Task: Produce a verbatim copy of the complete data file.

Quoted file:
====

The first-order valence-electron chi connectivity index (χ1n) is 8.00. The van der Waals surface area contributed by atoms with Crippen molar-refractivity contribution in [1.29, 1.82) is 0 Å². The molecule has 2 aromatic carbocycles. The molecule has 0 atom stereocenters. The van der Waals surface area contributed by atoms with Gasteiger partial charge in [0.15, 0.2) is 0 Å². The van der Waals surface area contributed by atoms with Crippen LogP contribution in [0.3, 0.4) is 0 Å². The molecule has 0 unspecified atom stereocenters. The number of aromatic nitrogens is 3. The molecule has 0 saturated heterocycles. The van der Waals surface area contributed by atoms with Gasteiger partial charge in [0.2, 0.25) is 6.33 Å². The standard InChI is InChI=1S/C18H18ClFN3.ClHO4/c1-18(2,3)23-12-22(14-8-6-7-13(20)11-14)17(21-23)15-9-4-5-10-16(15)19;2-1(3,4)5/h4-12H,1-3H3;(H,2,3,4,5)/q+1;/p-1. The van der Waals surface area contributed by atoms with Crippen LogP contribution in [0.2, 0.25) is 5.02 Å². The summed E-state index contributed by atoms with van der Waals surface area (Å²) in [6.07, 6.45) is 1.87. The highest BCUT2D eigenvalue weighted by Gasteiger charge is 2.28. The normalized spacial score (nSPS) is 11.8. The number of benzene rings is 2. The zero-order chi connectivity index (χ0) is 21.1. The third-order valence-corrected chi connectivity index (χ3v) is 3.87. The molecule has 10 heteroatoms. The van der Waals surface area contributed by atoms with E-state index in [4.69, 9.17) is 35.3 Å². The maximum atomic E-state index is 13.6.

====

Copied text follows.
The first-order valence-electron chi connectivity index (χ1n) is 8.00. The van der Waals surface area contributed by atoms with Crippen molar-refractivity contribution in [1.29, 1.82) is 0 Å². The molecule has 2 aromatic carbocycles. The molecule has 0 atom stereocenters. The van der Waals surface area contributed by atoms with Gasteiger partial charge in [0.15, 0.2) is 0 Å². The van der Waals surface area contributed by atoms with Crippen LogP contribution in [0.3, 0.4) is 0 Å². The molecule has 0 unspecified atom stereocenters. The number of aromatic nitrogens is 3. The molecule has 0 saturated heterocycles. The van der Waals surface area contributed by atoms with Gasteiger partial charge in [0.2, 0.25) is 6.33 Å². The standard InChI is InChI=1S/C18H18ClFN3.ClHO4/c1-18(2,3)23-12-22(14-8-6-7-13(20)11-14)17(21-23)15-9-4-5-10-16(15)19;2-1(3,4)5/h4-12H,1-3H3;(H,2,3,4,5)/q+1;/p-1. The van der Waals surface area contributed by atoms with Crippen LogP contribution in [0.2, 0.25) is 5.02 Å². The summed E-state index contributed by atoms with van der Waals surface area (Å²) in [6.07, 6.45) is 1.87. The highest BCUT2D eigenvalue weighted by Gasteiger charge is 2.28. The normalized spacial score (nSPS) is 11.8. The number of benzene rings is 2. The zero-order chi connectivity index (χ0) is 21.1. The third-order valence-corrected chi connectivity index (χ3v) is 3.87. The molecule has 10 heteroatoms. The van der Waals surface area contributed by atoms with E-state index in [4.69, 9.17) is 35.3 Å². The maximum atomic E-state index is 13.6.